Metro Transit targets fare evasion with non-criminal fines on light rail trains

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With a citation book in hand, Metro Transit Community Service Officers Vy Vang and Chi Vang boarded a westbound light rail train at the downtown Union Depot station on a mission to discourage — but not detain — fare evaders. Mostly, they wanted to be seen and heard.

“Metro Transit Police,” announced Chi Vang, in a commanding voice, as at least two passengers on Tuesday morning hot-footed themselves off the Green Line train car. “Please have your fare out. We’ll be checking tickets.”

What followed was part enforcement action, part delicate dance, with compliant passengers offered a chance to dismount at the next transit station rather than take home a $35 non-criminal citation. Sleeping passengers were roused, in part for their own safety to ensure they hadn’t overdosed, explained the two student officers, who are not related.

Those cited were informed of ways they could get the tickets waived or reduced, such as by adding cash to a fare card or watching an instructional video at a downtown service center.

Administrative fines

Only recently authorized by the DFL-led state Legislature, administrative fines issued by non-sworn public safety personnel don’t go on criminal records and are aimed at reminding passengers that rides on the light rail aren’t free.

They’re also intended to remind everyone — fare evaders and paying riders alike — that Metro Transit personnel are increasingly serious about enforcing a code of conduct that even some diehard transit advocates say has been long neglected.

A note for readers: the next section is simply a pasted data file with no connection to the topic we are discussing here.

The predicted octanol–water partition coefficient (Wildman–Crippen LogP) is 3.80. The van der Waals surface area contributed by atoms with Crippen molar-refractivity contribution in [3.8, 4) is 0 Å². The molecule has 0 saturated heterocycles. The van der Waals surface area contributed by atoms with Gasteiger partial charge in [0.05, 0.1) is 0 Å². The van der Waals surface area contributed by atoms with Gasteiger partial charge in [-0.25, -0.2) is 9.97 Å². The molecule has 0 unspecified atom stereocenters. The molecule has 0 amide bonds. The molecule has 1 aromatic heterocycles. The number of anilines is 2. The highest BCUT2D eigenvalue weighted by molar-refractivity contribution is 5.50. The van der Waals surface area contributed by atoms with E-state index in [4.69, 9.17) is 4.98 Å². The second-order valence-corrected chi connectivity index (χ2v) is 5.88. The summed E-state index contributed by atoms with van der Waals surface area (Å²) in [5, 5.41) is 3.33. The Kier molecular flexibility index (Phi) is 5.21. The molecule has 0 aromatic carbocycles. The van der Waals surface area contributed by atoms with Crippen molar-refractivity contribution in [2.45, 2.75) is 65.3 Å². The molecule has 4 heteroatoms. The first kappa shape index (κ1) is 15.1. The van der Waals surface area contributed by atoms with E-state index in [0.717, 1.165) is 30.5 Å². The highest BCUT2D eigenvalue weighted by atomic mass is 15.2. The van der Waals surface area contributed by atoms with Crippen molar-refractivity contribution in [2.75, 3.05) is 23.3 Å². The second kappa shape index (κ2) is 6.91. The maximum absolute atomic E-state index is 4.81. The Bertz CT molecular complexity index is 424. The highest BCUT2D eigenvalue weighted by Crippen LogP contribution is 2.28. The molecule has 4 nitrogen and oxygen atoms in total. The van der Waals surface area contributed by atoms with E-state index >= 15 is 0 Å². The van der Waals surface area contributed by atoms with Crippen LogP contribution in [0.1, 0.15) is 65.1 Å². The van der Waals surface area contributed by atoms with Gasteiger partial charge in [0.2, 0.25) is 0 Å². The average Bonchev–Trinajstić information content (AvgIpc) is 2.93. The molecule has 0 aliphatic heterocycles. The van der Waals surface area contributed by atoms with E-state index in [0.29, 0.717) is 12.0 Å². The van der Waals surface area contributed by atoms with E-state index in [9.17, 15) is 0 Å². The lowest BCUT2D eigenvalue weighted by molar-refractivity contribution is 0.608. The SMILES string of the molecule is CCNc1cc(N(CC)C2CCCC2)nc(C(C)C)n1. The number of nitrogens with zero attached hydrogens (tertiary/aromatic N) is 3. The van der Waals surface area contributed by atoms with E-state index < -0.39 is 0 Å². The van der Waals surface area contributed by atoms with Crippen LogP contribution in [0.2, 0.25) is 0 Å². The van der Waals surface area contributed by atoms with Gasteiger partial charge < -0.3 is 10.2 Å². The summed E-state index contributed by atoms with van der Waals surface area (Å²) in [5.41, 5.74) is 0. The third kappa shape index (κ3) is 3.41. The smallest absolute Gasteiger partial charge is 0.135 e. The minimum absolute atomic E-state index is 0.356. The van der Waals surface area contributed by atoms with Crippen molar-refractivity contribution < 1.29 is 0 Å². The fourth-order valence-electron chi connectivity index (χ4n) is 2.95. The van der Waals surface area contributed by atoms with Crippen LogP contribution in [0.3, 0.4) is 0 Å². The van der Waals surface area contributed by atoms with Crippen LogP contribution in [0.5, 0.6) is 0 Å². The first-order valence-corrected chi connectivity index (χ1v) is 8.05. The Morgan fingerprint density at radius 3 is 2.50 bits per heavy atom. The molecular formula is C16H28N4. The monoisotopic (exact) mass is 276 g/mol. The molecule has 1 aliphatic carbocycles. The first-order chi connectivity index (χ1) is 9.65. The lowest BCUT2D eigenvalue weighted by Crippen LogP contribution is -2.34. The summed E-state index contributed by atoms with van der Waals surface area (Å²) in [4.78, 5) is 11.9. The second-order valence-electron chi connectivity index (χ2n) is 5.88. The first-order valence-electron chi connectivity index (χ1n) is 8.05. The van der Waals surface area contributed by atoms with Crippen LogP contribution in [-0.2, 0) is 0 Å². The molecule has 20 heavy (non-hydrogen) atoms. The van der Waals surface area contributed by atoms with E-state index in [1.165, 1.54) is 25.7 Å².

Metro Transit Community Service Officer Chi Vang scans a transit card during fare checks on the Green Line light rail train in St. Paul on Tuesday, Dec. 12, 2023. Metro Transit has revived its Code of Conduct and expanded transit officer presence in an effort to make the riders experience more comfortable. (John Autey / Pioneer Press)

Citation numbers seem to bear that out. Community service officers (CSOs) began inspecting fares and issuing administrative citations on Dec. 4.

Through Monday, they had inspected 1,989 fares and issued 193 citations. That’s more citations issued in little more than a week than in all of 2021, 2022 and the first half of 2023 combined.

In fact, the transit authority issued 1,311 citations in 2019, and just nine in 2021.

Why the stark drop?

Among likely causes, police were under pressure following the May 2020 murder of George Floyd in Minneapolis to take a lighter touch with vulnerable groups, including the homeless and communities of color. Prosecutors, as the transit authority has acknowledged, have been unwilling to press criminal charges over $2 to $2.50 in unpaid fare. The pandemic made close contact unadvisable. And police staffing ran short.

‘Presence, presence, presence’

Passengers have long complained that transit police and personnel all but disappeared from view during the pandemic, giving a general sense of free license to the most unruly riders that smoking, alcohol consumption and other behaviors could unfold without consequence on station platforms and train cars. At 9 a.m. Tuesday, with just three people on board her train car between St. Paul’s Central Station and Union Depot stops, a woman could be seen dropping her pants and urinating on a Green Line seat.

With increased visibility, Metro Transit hopes to turn perceptions of neglect around.